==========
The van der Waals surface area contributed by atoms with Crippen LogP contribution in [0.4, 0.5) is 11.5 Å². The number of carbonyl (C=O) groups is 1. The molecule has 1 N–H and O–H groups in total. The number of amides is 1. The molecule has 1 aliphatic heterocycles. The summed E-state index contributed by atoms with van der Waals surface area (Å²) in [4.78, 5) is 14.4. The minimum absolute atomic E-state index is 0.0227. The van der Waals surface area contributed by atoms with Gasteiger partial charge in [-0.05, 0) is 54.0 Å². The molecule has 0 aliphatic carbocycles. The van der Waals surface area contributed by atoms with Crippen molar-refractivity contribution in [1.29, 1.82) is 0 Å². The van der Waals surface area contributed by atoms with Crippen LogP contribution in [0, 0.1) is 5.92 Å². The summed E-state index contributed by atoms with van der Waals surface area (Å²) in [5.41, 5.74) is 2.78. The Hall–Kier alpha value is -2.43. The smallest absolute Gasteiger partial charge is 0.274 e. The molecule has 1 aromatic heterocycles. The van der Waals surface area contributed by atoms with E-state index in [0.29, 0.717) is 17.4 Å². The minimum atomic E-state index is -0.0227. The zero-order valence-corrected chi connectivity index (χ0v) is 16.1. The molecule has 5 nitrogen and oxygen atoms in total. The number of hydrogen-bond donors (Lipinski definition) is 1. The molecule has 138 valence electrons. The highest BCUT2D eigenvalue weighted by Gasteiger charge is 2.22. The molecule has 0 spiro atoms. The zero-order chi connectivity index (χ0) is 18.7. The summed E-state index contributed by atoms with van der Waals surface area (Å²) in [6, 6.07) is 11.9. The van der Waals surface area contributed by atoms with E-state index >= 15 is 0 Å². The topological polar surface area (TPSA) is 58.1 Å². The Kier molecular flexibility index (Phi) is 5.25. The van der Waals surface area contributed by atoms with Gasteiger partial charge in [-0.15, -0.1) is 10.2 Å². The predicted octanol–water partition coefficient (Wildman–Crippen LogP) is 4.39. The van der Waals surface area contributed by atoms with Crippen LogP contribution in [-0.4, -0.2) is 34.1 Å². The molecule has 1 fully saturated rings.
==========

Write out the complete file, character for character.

The van der Waals surface area contributed by atoms with Crippen LogP contribution in [0.4, 0.5) is 11.5 Å². The number of carbonyl (C=O) groups is 1. The molecule has 1 N–H and O–H groups in total. The number of amides is 1. The molecule has 1 aliphatic heterocycles. The summed E-state index contributed by atoms with van der Waals surface area (Å²) in [4.78, 5) is 14.4. The minimum absolute atomic E-state index is 0.0227. The van der Waals surface area contributed by atoms with Gasteiger partial charge in [-0.05, 0) is 54.0 Å². The molecule has 0 aliphatic carbocycles. The van der Waals surface area contributed by atoms with Crippen molar-refractivity contribution in [1.29, 1.82) is 0 Å². The van der Waals surface area contributed by atoms with Crippen LogP contribution in [0, 0.1) is 5.92 Å². The summed E-state index contributed by atoms with van der Waals surface area (Å²) in [5.41, 5.74) is 2.78. The Hall–Kier alpha value is -2.43. The smallest absolute Gasteiger partial charge is 0.274 e. The molecule has 1 aromatic heterocycles. The van der Waals surface area contributed by atoms with E-state index in [0.29, 0.717) is 17.4 Å². The minimum atomic E-state index is -0.0227. The zero-order valence-corrected chi connectivity index (χ0v) is 16.1. The molecule has 5 nitrogen and oxygen atoms in total. The number of hydrogen-bond donors (Lipinski definition) is 1. The molecule has 138 valence electrons. The highest BCUT2D eigenvalue weighted by Gasteiger charge is 2.22. The molecule has 0 spiro atoms. The zero-order chi connectivity index (χ0) is 18.7. The summed E-state index contributed by atoms with van der Waals surface area (Å²) in [6, 6.07) is 11.9. The van der Waals surface area contributed by atoms with E-state index >= 15 is 0 Å². The topological polar surface area (TPSA) is 58.1 Å². The Kier molecular flexibility index (Phi) is 5.25. The van der Waals surface area contributed by atoms with Gasteiger partial charge in [-0.15, -0.1) is 10.2 Å². The predicted octanol–water partition coefficient (Wildman–Crippen LogP) is 4.39. The van der Waals surface area contributed by atoms with Crippen LogP contribution in [-0.4, -0.2) is 34.1 Å². The molecule has 1 fully saturated rings.